May 20, 2022
New Initiatives, including the opening of the David Center for Ocean Innovation, advancing solutions for ocean health and climate resilience
Woods Hole, Mass. (May 20, 2022) – Woods Hole Oceanographic Institution (WHOI), the world’s largest independent institution specifically focused on ocean science, engineering, and education, today announced the establishment of the George and Wendy David Center for Ocean Innovation, the latest in a series of new initiatives aimed at cementing WHOI’s position as a national leader in ocean innovation and laying the foundation for a future of scientific discoveries, breakthrough technologies, and unparalleled advances on land and at sea.
The George and Wendy David Center for Ocean Innovation is a first-of-its-kind collaboration hub occupying the newest building on WHOI’s Quissett campus. It represents a significant investment in advancing WHOI’s capabilities in ocean technology, fundamental and applied ocean science, and innovation to address critical societal problems. The Center is named for former Chairman and Chief Executive Officer of United Technologies Corporation, George David, and his wife Wendy David, who committed $5 million to develop the facility and advance communications and education programs for future leaders in ocean science and technology. The 54,000 square foot facility is intended to bring ideas into action at a pace commensurate with global problems affecting the ocean, such as plastic waste, environmental degradation, and climate change. The facility is also home to WHOI’s AVAST (Autonomous Vehicles and Sensor Technologies) program, which fosters collaboration across disciplines and among global, state, and regional actors within industry, government agencies, and private philanthropies.
“The oceans are profoundly important to our planet’s well-being and future. We have not been kind to these oceans especially in the last century, and technologies and innovations offer us opportunities to reduce the impacts and even turn them back. This center for Ocean Innovation should lead the way. Wendy and I are delighted to be part of it,” said George David.
The establishment of the David Center for Ocean Innovation comes on the heels of two other announcements in 2021, both of which focused on innovation in the area of ocean and climate.
In April 2021, WHOI announced the establishment of the Francis E. Fowler IV Center for Ocean and Climate to seek new knowledge and new solutions at the intersection of oceanography and climate science. A generous gift from Francis E. Fowler IV established the center to explore and generate ocean-based solutions to climate change, including those identified by the High Level Panel for a Sustainable Ocean Economy.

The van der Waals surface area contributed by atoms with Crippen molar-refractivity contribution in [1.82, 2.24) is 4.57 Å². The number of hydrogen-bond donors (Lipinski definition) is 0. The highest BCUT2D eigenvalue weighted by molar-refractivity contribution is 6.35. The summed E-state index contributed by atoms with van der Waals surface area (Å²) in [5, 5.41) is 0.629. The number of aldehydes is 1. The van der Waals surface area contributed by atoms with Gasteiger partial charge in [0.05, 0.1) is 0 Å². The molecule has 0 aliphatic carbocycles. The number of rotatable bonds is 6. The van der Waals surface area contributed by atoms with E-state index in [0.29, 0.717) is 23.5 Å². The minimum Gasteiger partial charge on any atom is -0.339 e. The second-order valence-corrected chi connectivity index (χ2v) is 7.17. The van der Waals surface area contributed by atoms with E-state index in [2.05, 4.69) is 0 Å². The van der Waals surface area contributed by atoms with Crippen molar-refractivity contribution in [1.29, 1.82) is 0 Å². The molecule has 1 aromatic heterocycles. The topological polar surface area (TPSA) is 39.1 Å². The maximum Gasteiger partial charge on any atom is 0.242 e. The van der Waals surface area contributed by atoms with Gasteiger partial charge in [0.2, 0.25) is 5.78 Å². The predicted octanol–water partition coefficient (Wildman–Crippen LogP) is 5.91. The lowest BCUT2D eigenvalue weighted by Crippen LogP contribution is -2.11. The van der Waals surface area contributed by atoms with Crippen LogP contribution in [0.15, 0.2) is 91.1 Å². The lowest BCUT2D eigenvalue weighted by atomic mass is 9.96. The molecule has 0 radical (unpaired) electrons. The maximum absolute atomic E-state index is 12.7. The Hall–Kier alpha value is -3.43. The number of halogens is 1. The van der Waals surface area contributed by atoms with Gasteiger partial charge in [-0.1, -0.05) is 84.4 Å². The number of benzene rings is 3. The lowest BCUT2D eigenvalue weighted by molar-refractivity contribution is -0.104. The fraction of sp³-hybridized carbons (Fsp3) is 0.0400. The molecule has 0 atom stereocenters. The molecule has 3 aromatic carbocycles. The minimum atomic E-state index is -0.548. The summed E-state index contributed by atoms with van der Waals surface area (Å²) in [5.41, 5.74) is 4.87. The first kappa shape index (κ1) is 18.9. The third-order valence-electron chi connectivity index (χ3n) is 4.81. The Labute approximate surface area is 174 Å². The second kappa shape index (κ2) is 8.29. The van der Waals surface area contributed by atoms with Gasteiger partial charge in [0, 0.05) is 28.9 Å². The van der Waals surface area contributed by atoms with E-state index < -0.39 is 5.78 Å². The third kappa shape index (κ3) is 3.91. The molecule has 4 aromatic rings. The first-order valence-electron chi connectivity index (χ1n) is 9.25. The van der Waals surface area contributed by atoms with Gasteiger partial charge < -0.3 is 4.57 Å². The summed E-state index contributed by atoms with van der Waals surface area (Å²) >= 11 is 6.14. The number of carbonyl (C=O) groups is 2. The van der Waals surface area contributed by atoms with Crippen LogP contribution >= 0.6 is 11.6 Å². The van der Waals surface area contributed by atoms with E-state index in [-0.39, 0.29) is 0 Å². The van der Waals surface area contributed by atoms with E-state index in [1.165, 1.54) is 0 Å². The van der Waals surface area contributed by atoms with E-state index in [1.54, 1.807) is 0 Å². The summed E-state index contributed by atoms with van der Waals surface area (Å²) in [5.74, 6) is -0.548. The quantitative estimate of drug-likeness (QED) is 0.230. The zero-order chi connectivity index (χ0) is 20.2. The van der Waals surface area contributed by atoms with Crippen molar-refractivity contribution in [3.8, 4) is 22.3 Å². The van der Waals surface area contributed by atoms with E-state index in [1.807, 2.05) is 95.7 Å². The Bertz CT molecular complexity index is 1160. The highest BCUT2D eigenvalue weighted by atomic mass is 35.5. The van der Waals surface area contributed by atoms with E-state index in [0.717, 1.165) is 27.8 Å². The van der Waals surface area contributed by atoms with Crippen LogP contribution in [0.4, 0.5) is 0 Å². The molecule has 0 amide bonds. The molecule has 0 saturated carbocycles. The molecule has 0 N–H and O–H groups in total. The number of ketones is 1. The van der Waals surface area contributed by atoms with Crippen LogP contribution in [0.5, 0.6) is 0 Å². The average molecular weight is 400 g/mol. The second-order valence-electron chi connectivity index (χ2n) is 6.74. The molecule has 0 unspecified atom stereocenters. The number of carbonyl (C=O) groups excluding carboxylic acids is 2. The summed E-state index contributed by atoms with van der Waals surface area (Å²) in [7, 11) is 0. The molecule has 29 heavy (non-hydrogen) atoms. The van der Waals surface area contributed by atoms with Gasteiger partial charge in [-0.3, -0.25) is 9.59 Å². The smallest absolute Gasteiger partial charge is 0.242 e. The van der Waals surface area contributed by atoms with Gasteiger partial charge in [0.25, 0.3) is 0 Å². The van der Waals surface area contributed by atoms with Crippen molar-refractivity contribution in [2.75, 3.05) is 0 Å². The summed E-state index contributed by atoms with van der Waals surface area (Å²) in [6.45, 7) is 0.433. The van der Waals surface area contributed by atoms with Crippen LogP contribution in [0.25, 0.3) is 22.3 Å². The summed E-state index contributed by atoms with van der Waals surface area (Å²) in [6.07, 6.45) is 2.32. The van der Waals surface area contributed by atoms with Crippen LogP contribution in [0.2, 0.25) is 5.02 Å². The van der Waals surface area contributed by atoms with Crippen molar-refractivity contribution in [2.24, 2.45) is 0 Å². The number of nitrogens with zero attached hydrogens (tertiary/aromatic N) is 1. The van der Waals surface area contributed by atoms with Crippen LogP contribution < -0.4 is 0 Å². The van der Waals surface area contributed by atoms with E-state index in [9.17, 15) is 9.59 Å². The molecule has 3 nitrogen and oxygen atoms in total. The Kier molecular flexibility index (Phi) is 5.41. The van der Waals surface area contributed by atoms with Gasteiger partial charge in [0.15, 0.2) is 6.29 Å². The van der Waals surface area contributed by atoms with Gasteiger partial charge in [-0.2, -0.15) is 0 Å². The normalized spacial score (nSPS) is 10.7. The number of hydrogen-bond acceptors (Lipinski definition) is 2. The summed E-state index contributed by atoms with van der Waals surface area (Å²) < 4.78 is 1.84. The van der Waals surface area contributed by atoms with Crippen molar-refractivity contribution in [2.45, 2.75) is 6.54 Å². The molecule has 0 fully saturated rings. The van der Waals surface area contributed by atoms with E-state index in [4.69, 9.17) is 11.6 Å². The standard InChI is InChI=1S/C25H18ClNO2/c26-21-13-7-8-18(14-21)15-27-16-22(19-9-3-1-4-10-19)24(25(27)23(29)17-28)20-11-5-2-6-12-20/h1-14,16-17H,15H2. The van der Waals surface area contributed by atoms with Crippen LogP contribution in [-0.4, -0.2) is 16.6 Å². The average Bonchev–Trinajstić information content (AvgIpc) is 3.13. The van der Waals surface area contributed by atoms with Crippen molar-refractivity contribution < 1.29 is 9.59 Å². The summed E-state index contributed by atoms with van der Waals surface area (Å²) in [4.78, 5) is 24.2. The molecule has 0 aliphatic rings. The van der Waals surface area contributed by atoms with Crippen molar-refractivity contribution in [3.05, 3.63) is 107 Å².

Also in 2021, WHOI announced the formation of The Ocean and Climate Innovation Accelerator (OCIA), a first-of-its-kind consortium launched to generate new knowledge and accelerate solutions for climate change through a focus on our oceans. OCIA was established in partnership with Analog Devices, Inc. (ADI), who recognized the urgent need to focus technological development and advance understanding of fundamental ocean processes to understand and address climate impacts. OCIA is a consortium that enables members to collaborate with ocean scientists and engineers on critical ocean research, leverage each organization’s unique capabilities to address key climate questions, and fund world-class research into ocean/climate dynamics.
“The official opening this week of the new David Center for Ocean Innovation is building on considerable momentum to bring much needed focus to ocean innovation and accelerate progress in ocean science, technology, and education,” said Peter de Menocal, WHOI President and Director. “These three hubs for science and solutions development reinforce WHOI’s position as a powerhouse of new insights, new ideas, and new inventions focused on the health of our ocean and our planet.”
About Woods Hole Oceanographic Institution:
The Woods Hole Oceanographic Institution (WHOI) is a private, non-profit organization on Cape Cod, Massachusetts, dedicated to marine research, engineering, and higher education. Established in 1930, its primary mission is to understand the ocean and its interaction with the Earth as a whole, and to communicate an understanding of the ocean’s role in the changing global environment. WHOI’s pioneering discoveries stem from an ideal combination of science and engineering—one that has made it one of the most trusted and technically advanced leaders in basic and applied ocean research and exploration anywhere. WHOI is known for its multidisciplinary approach, superior ship operations, and unparalleled deep-sea robotics capabilities. We play a leading role in ocean observation and operate the most extensive suite of data-gathering platforms in the world. Top scientists, engineers, and students collaborate on more than 800 concurrent projects worldwide—both above and below the waves—pushing the boundaries of knowledge and possibility. For more information, please visit www.whoi.edu